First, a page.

Seattle is not a tourist machine. There is nothing to really see here. It's architecturally unimpressive (Portland does a better job of that), and its urbanism is pretty primitive, when compared to that of Vancouver BC. When we are not constructing bland apartments and office buildings, we are left with the sorry and repetitive "language of the bungalow," to use the words of the architect Joshua Prince-Ramus.
Indeed, there is so little see here that a wall studded with chewed gum is considered a tourist attraction (and to make matters worse, it is one of the most beautiful walls in the city). So, what kind of machine is Seattle? It was once a living machine, and not a very bad one, as its weather was mild (a real advantage for readers like me—readers hate weather), and it had lots of parks and bodies of water. This is the city that Nicole Brodeur, the Seattle Times columnist, declares is over in her story "'Seattle is dead': Mourning the potential loss of Black Dog Forge, Pearl Jam’s birthplace." The building that houses "the birthplace" of the world-famous grunge band is up for sale. Brodeur knows that when the property is sold it will be replaced by an apartment building that's designed with little to no imagination, and one that only a few people can afford to live in. These people will have no idea that they are residing on the sacred ground of rock history.
As her column was posted this morning, news came from Wall Street that Amazon—the giant online retail corporation that threatens to send America's service economy (which replaced the industrial economy in early 1980s) into decline with automation—reached $1,000 per share. Amazon now has an astonishing market valuation of half a trillion dollars, which is "double that of the [brick-and-mortar] rival Wal-Mart and more than 15 times the size of Target."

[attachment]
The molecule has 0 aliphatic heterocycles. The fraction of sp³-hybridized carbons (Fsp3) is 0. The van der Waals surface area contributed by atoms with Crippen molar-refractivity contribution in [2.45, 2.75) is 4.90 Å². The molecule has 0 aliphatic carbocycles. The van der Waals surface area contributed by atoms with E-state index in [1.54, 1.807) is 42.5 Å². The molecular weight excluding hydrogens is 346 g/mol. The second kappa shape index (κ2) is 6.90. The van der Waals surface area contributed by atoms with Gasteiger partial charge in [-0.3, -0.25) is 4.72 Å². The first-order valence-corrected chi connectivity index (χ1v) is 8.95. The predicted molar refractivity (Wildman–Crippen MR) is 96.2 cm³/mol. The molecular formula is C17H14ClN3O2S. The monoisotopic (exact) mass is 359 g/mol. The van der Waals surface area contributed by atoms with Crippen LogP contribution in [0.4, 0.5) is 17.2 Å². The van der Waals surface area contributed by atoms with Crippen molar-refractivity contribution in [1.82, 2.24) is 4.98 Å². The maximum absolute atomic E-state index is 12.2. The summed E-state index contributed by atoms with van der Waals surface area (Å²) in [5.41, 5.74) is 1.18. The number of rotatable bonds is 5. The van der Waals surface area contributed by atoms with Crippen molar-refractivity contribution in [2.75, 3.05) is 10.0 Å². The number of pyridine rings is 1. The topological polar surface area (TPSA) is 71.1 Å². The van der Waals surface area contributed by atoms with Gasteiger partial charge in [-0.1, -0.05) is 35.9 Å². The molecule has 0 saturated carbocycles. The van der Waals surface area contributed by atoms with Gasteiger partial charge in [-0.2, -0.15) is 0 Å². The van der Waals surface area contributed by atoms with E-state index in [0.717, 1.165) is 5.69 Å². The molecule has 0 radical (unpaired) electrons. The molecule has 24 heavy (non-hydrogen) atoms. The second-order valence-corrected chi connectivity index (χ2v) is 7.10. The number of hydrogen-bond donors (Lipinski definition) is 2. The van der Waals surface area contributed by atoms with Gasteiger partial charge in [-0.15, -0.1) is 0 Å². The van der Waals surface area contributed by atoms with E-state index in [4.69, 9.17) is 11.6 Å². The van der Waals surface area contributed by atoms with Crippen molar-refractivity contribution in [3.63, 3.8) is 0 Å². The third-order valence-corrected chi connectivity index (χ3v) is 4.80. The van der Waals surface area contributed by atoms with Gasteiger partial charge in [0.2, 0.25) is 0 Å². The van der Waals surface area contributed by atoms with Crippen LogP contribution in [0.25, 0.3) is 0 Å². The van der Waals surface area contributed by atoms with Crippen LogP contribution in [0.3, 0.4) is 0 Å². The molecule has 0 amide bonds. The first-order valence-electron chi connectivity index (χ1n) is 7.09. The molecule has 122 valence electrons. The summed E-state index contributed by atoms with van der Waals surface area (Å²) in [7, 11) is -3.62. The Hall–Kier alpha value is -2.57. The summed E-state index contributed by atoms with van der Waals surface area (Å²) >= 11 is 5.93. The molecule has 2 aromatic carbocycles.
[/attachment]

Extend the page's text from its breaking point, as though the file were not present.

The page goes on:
Combine the irrational exuberance that inflated the company's value with the financialization of the housing market (which only increased after the crash of 2008 and which is open to flows of global and national capital in search of high yield and safe bets), and you end up with the kind of machine we have today: the city as a money machine.
The departure of black Seattle in the 1990s marked the beginning of the end of the living machine. And so we see that gentrification, in the case of this city, was the transitional stage to money urbanism. If anyone comes here, it's not for the views of the volcano, or the bay, or its history. It's for money. In fact, some houses are bought in this city without ever being seen. You do not need to see money.
The important thing to keep in mind in all of this is: one, a city can be a living machine and prosperous at the same time; and, two—as it relates to the Amazonization of the economy—it's not automation that is bad; it's the fact that free time is not cheap.